Fires on commercial and industrial premises are an unfortunate fact of life for landlords, tenants, and insurers. In the wake of a fire loss, investigations may reveal that the fire was in fact caused by the negligence of a tenant or a tenant’s employee.
A negligent tenant is an attractive target for a subrogated claim by the landlord’s insurer. Commercial leases usually contain terms requiring the tenant to keep the demised premises in repair and requiring the tenant to indemnify the landlord for any liability caused by the tenant’s wrongful acts or neglect. The tenant usually carries liability insurance, and is often specifically required to do so by the terms of the lease. On a subrogated claim, the insurer steps into the shoes of the landlord, and is accordingly entitled to the benefit of these lease provisions.
However, the landlord’s covenant to insure, a commonplace lease provision, may derail an insurer’s attempt to collect from a negligent tenant. In summary, the issue is whether the landlord, by agreeing to insure a building, has assumed the risk of loss or damage by fire. This analysis is to be conducted on a case-by-case basis, and is based on the wording of the specific lease in question.
I. The Covenant to Insure and the Trilogy
The impact of a landlord’s covenant to insure on the ability to bring a subrogated claim was considered in a trilogy of cases from the Supreme Court of Canada decided in the late 1970s: Pyrotech Products Ltd. v. Ross Southward Tire Ltd.,  2 S.C.R. 35 (S.C.C.) [“Pyrotech”], Cummer-Yonge Investments Ltd. v. Agnew Surpass Shoe Stores Ltd.,  2 S.C.R. 221 (S.C.C.) [“Cummer-Yonge”] and Smith v. T. Eaton Co.,  2 S.C.R. 749 (S.C.C.). [“Smith”].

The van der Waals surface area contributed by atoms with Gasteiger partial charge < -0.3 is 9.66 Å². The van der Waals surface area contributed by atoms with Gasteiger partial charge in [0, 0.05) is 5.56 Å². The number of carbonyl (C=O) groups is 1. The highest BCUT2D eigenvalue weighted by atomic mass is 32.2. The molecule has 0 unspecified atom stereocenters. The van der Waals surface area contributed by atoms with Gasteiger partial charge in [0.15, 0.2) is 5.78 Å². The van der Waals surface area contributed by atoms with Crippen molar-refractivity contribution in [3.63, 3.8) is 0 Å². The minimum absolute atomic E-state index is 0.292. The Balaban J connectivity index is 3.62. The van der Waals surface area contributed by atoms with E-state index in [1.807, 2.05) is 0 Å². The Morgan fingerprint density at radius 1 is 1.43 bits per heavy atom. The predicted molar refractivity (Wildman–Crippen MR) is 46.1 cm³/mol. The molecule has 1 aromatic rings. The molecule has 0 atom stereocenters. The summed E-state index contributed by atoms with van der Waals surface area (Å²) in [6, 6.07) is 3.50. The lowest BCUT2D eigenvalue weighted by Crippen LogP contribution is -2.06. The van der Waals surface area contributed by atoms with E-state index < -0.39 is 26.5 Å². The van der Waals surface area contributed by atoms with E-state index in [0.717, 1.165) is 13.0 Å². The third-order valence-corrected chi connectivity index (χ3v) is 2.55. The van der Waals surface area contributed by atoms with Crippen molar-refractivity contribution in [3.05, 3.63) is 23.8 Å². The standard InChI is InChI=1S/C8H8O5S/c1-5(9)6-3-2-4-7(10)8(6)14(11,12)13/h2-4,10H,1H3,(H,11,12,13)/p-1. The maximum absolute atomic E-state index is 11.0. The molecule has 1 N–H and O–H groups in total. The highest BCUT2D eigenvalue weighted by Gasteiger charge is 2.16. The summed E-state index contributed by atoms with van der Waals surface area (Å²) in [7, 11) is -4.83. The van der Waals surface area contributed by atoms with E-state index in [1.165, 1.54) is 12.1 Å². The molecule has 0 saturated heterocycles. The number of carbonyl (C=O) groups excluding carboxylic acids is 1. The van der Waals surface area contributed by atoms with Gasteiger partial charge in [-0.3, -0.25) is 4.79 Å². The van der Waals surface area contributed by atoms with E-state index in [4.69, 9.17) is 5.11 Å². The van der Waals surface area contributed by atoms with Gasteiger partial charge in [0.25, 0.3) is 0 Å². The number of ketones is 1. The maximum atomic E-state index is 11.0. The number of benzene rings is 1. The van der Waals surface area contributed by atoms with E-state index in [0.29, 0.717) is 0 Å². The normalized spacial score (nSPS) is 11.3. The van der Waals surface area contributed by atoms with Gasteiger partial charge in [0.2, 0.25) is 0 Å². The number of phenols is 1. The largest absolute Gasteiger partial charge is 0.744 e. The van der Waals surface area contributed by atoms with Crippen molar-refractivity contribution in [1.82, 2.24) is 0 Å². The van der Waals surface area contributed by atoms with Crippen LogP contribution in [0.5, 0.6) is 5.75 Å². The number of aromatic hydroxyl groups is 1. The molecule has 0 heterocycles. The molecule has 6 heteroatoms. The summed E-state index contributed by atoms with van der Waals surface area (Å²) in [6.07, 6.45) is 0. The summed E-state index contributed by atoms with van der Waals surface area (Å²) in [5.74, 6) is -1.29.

The first case to come before the Supreme Court was Cummer-Yonge. In that case, the landlord covenanted to insure a building “against all risk of loss or damage caused by or resulting from fire, lightning or tempest or any additional peril defined in a standard fire insurance additional perils supplemental contract.” The tenant covenanted to insure all glass and plate glass in the leased premises, and to maintain public liability insurance, naming the landlord as an additional insured. The tenant was required to pay to the landlord any increase in the landlord’s insurance premiums resulting from improvements or structural changes made by the tenant.
In that case, the majority of the Supreme Court held that the landlord’s covenant to insure the building, coupled with its obligation to repair the side walls, roof, floors and foundation of the building “force the conclusion that the [tenant] is to have the benefit of fire insurance to be effected by the [landlord] in respect of loss or damage arising from the [tenant’s] negligence”. The landlord’s insurer was thereby prevented from bringing a subrogated claim.
In Pyrotech, the lease contained a provision which stated that, “the [tenant] shall pay all realty taxes including local improvements and school taxes, electric power and water rates and insurance rates immediately when due”. The landlord presented the tenant with an insurance bill for fire insurance which was paid by the tenant. The tenant was unaware of the nature of the fire insurance policy taken out by the landlord. The landlord’s building was destroyed by the negligence of the tenant’s employees. The lease in Pyrotech contained clauses which, absent the payment of insurance rates, “would have saddled the tenant with liability for losses from such fires.”